Comparison of Direct and Indirect Taxes

Comparison of Direct and Indirect Taxes:

Direct and indirect taxes are now compared on the basis of-

  • Allocation of resources.
  • Administrative point of view.
  • Distributional effect.

Allocative Effects:

It is generally maintained that the allocative effects of indirect taxes are inferior to those of direct taxes. It implies that, if a given amount of money is to be collected through taxes, the burden of the tax or the sacrifice involved would be greater in the case of indirect taxes than direct taxes. Let us now analyze it with the help of a diagram, using indifference curve techniques.

Now suppose a particular amount of money, say SQ2 is to be collected through taxes; it can be collected through an indirect tax, say excise duty as well as from a direct tax, say income tax. Now we have to analyze, whether the consumer will get better satisfaction (or will be subjected to less sacrifice) if he pays it through excise duty (indirect tax) or through income tax (direct tax).

In the diagram below, X-axis represents a commodity-X while the Y-axis represents the income of an individual. OP is the given income and PA is the price line. C1 is the difference curve, which touches the price line PA at point Q1. Thus, the consumer with OP amount of income will be able to purchase OA amount of commodity-X. But he will be in equilibrium at the point Q1, where he is able to purchase PN1 amount of commodity, X by incurring N1Q1 amount of money. This is a condition when no tax is imposed, or he does not pay any tax.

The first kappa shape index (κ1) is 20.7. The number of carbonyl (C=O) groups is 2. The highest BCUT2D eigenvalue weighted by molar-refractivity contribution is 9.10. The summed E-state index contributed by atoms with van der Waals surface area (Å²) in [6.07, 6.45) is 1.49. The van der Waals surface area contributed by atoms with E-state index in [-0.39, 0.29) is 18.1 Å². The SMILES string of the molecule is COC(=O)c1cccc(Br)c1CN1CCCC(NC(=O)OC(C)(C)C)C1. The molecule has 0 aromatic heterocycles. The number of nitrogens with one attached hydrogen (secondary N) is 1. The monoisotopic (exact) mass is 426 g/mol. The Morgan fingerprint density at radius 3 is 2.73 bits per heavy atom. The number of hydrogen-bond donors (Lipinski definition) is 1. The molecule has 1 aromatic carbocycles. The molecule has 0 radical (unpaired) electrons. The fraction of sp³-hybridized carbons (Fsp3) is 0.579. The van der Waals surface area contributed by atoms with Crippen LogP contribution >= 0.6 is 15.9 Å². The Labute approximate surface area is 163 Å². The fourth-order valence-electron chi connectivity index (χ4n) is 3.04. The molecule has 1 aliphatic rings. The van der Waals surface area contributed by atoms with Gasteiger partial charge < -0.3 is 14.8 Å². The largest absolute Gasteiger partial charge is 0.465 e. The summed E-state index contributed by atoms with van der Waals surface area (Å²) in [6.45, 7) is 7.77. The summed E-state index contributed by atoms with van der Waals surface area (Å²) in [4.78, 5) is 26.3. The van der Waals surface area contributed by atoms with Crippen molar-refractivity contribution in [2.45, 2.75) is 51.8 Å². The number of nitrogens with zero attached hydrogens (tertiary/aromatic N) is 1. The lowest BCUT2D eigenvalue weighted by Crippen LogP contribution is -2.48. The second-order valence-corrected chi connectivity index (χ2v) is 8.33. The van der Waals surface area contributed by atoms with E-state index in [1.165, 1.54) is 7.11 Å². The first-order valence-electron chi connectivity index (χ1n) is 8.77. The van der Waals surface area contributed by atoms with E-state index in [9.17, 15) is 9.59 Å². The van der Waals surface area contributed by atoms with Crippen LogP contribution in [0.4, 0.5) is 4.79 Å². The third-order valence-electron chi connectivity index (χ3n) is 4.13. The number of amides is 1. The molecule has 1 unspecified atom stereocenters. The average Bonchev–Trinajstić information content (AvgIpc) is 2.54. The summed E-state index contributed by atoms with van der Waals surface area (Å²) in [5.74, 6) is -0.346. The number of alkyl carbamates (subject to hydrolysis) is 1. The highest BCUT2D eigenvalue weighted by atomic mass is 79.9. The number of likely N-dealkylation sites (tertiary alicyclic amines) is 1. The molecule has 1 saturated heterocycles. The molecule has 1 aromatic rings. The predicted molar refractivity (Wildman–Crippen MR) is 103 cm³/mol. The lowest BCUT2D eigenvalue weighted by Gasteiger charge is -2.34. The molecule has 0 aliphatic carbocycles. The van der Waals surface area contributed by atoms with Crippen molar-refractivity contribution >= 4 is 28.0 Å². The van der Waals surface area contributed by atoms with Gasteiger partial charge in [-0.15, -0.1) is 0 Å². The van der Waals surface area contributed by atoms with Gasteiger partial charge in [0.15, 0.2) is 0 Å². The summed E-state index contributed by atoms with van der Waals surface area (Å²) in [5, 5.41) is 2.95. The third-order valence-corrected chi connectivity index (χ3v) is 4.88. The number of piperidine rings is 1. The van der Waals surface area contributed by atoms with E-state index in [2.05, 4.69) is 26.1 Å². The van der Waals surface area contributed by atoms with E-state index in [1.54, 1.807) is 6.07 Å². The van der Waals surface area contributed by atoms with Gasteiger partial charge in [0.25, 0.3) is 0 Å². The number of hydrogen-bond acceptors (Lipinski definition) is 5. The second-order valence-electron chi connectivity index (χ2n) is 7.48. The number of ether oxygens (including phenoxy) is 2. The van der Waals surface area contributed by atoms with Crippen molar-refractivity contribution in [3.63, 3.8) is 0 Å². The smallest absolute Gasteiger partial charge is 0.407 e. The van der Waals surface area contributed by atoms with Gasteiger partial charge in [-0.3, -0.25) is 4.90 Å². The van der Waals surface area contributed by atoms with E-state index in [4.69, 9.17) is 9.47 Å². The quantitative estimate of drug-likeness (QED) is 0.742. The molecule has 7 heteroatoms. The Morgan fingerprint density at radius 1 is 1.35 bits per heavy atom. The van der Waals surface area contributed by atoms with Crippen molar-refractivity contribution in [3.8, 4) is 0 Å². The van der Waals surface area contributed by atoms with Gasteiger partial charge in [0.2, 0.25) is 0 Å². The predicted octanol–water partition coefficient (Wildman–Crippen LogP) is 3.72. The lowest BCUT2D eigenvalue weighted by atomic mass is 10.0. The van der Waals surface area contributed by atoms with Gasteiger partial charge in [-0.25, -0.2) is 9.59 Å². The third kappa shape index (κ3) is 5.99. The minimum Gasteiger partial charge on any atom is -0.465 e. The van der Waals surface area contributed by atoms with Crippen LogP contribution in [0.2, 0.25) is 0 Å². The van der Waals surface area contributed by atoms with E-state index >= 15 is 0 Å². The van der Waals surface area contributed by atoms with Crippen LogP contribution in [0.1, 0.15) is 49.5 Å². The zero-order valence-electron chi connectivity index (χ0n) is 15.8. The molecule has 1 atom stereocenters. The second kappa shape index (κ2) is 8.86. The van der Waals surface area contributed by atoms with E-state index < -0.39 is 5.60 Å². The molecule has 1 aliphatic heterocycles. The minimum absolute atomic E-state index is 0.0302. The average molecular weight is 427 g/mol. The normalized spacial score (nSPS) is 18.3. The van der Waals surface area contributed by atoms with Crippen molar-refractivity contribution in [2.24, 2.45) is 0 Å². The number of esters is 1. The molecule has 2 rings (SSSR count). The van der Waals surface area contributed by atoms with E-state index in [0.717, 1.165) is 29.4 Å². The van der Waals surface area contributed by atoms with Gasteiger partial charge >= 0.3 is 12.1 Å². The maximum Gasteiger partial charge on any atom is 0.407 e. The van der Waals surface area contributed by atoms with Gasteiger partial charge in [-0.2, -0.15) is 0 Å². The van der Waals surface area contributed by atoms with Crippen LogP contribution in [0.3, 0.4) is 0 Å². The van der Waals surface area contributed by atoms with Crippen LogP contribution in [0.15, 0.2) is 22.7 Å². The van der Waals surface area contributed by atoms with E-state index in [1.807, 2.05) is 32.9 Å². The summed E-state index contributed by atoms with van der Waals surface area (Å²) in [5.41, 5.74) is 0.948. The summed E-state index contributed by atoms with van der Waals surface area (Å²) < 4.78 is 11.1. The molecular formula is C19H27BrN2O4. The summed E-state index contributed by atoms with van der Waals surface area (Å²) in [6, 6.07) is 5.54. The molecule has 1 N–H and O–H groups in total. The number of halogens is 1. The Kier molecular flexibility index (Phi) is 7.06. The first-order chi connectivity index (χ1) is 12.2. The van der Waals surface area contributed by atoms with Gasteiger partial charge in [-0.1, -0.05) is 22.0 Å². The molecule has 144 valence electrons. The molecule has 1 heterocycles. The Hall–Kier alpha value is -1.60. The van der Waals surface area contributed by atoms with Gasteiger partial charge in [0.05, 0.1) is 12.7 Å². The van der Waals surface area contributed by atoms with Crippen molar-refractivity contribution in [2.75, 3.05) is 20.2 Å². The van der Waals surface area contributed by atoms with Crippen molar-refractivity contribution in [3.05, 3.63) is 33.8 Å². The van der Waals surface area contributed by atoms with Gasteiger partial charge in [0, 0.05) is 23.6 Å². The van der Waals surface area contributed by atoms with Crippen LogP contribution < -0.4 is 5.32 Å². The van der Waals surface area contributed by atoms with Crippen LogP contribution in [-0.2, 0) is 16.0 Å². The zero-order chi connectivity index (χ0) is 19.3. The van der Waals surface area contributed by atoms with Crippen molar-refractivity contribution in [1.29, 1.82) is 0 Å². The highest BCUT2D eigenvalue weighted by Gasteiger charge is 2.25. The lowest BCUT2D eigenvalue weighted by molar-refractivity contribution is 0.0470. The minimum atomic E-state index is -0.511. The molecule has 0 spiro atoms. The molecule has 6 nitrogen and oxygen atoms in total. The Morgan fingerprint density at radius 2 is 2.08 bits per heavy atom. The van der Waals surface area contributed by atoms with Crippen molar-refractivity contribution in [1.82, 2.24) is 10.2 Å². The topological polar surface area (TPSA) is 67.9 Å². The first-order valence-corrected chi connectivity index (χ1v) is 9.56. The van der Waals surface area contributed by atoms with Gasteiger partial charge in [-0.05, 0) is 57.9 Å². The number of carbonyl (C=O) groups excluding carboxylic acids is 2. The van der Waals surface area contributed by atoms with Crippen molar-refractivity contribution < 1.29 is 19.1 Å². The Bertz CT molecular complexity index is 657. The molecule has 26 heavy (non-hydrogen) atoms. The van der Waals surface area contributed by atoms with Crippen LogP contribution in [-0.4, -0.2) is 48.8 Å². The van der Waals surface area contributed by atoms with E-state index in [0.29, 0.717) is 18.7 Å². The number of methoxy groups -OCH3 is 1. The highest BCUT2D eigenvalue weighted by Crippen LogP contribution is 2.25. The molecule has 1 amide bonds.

Comparison of Direct and Indirect Taxes

Now suppose an excise duty is imposed on commodity-X and it is included in the price so that the increase in price is equal to the amount of tax imposed. But with the increase in the price of commodity-X, the consumer is able to purchase less at his present monetary income OP. Suppose, with OP amount of money (income) he is able to purchase OA1, amount of commodity-X. Hence, the new price line would be A1P. It is the result of excise duty on commodity-X, because of which he is able to purchase less than before, C2 is the indifference curve, which touches the price line PA1 at point Q2. Thus, the consumer is in equilibrium at point Q2. Now the consumer can buy only PN2 amount of commodity-X, instead of PN1 before taxation. Now he spends Q2N2 amount of money to buy PN2 amount of commodity-X, whereas before taxation, he has to spend only N1Q1 amount of money to purchase PN1 amount of commodity-X. Thus, he spends more and gets less in line with his total expenditure Q2N2, SQ2 is paid as excise duty to the government. Thus, SQ2 is the difference between the old and new price lines PA and PA1 respectively. It implies that the amount of excise duty and the change in the price are of the same magnitude.